But surely everyone knows what the BBC is? Which BBC? There are many organisations with these initials so it’s dangerous to assume, especially if our target audience is a very broad one.

What is more, if you include obscure initials without identifying what they mean, a journalist will have to look them up. It won’t take them much time, but if they have to look up simple things for every press release they receive, it slows down their work considerably.

If you make life easier for journalists by providing information in full, it is a great help and establishes you as a good, reliable source for the future. And building good relationships with journalists is important for the success of your PR campaigns.

Can anyone see you?

You’re good at what you do, but how do you let other people see that?
Sitting and worrying about it won’t help. Take action!

pressme | can anyone see you?

I speak to businesses all the time and hear the same complaint again and again: they are good at what they do but no one knows what they do.

With the internet, blogs and social media available to us, you’d think this would no longer be a problem. If anything, it can be even more difficult with the amount of ‘noise’ produced by online marketing. It’s like street market traders trying to be heard by shouting louder all at the same time, only to create a hubbub where no words can be made out by anyone trying to listen.

What can you do to help people find you?

I think what is most important is to take action.

The challenge of getting your business known can be overwhelming and reduce us to sitting in our offices wondering what to do.

Put the worry aside and spend the time instead taking actions that will work for you.

There are moony small actions we can take quickly, for example:

  • List your business in free directories
  • Make sure your business name and logo are displayed on your commercial vehicles
  • Ask to leave leaflets or cards in stores you shop at regularly
  • Go to networking events and introduce yourself to new people
  • Host an event or workshop in your shop or office
  • Wear branded shirts, jackets or a badge on your suit
  • Take the chance to speak to groups of people about your business or industry
  • Phone up or email your local newspaper or radio station to tell them your business news
  • Ask your existing customers or contacts if they know people who need your product/service
  • Make sure your social media profiles are up to date and monitor them for responses
  • Use opportunities to exhibit at events
  • Support a local community group by providing help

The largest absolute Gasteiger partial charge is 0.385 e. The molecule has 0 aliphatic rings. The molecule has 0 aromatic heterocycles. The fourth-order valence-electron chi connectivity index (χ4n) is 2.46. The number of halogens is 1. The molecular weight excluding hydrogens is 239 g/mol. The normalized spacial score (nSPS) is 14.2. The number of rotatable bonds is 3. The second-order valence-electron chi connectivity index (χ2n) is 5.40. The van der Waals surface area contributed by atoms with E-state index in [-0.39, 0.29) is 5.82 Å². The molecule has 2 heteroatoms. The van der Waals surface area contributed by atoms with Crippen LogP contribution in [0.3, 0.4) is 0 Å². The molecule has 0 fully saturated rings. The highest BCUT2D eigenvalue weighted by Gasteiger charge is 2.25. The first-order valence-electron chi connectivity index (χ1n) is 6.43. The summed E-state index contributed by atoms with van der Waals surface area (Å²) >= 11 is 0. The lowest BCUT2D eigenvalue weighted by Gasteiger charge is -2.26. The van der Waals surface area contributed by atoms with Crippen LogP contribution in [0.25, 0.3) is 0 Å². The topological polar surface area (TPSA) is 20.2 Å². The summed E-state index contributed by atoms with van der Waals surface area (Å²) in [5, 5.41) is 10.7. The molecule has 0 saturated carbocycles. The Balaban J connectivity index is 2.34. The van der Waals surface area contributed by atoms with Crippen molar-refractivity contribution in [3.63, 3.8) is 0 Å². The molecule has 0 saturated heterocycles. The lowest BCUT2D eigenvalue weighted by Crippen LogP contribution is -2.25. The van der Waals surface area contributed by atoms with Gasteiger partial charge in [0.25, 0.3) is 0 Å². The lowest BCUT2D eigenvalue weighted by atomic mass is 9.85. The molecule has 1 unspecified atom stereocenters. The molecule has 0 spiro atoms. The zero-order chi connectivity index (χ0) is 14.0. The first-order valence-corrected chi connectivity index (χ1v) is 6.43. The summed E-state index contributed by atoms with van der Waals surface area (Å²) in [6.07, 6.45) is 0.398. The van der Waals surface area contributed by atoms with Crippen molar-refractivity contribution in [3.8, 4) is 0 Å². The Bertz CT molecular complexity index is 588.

These are just a few ideas and will be more suitable to some businesses than to others.

Will they generate more sales? Probably not on their own, but the more action you take, the more you increase awareness of your business.

Create your own PR and marketing machine

And whatever you do, keep on doing it.

Speaking to one group will not necessarily achieve the results you want immediately, but what if people like your presentation and recommend you to other groups? This could generate more opportunities to speak where you can display your pop-up banner and hand out leaflets.

Suddenly you have created your own PR and marketing machine and 10s or 100s of people will become aware of your business.

There are many ways to create awareness if we don’t let the fear of it stop us.

Our competitors are doing this, so why don’t we?

Learning a PR lesson from a persistent snowdrop

How a long-awaited, lone snowdrop reminded me that persistence and patience are needed when running a PR or social media campaign.persistent snowdrop
Over the weekend, when I was away on a trip, my wife texted me to say a single snowdrop had flowered under our blackcurrant bushes.

I was over the moon. I planted lots of bulbs – crocuses snowdrops and tulips – before seeding this patch of soil with grass last autumn. The grass has taken, but whereas long-established bulbs elsewhere in the garden have come up in abundance, none of these new ones had showed any signs of appearing.

I have been scouring this area every morning for signs of growth, but was starting to wonder whether the bulbs had either been eaten by slugs or had rotted. I hadn’t given up, but felt the chances of seeing any flowers were slim.

Patience is rewarded

So news of the first snowdrop was even sweeter than usual. My patience has been rewarded and now I hope to see a few more flowers come up.

This reminded me about the need for persistence and patience in communication, especially in PR and social media. One press release, one blog post or tweet is unlikely to flourish by itself. It needs a planned campaign to plant seeds that will flower with persistent tending over weeks or months.

While this has always been the case, the vast flood of updates and posts now released on the internet every second makes it even more necessary.

One press release or tweet is not enough

A single tweet, post, blog or press release can disappear like a quiet comment in a noisy pub. An interesting, useful or amusing comment can be overwhelmed by streams of photos, accounts of reality celebrities or the latest smartphones and gadgets.

How do you make your voice heard when you talk about something outside these obvious topics which many people stick to because they are the easiest options?

Being original and interesting, of course, but also being persistent and patient. Many people give up quickly when they don’t see instant results. Often you have to wait to see your achievements.

I am certain that other bulbs will now flower in my lawn, because I believe that, given time, they will reach up and flower.

What’s bubbling away in your business?


This morning I was thinking about blog topics for today when the boiling water in the kettle brought to mind a blog by Suzan St Maur about selling the ‘sizzle in your sausage’.

I thought of some of the press releases I receive as a journalist which often have the potential for a good story bubbling away, but never quite reach the boil.

It reminded me that when I receive a press release, I want to be excited by it. Yes, I want to understand it fast, I want it well written, I want accurate details, but above all I want to be excited enough to publish it.

In her blog, Suzan asks Do you know what you’re REALLY selling before you write about it?. Suzan’s blog comments on an article by Tsufit on ‘How To Attract New Clients in Just 30 Seconds’ which asks “If you don’t know what you’re selling, how can you sell it?”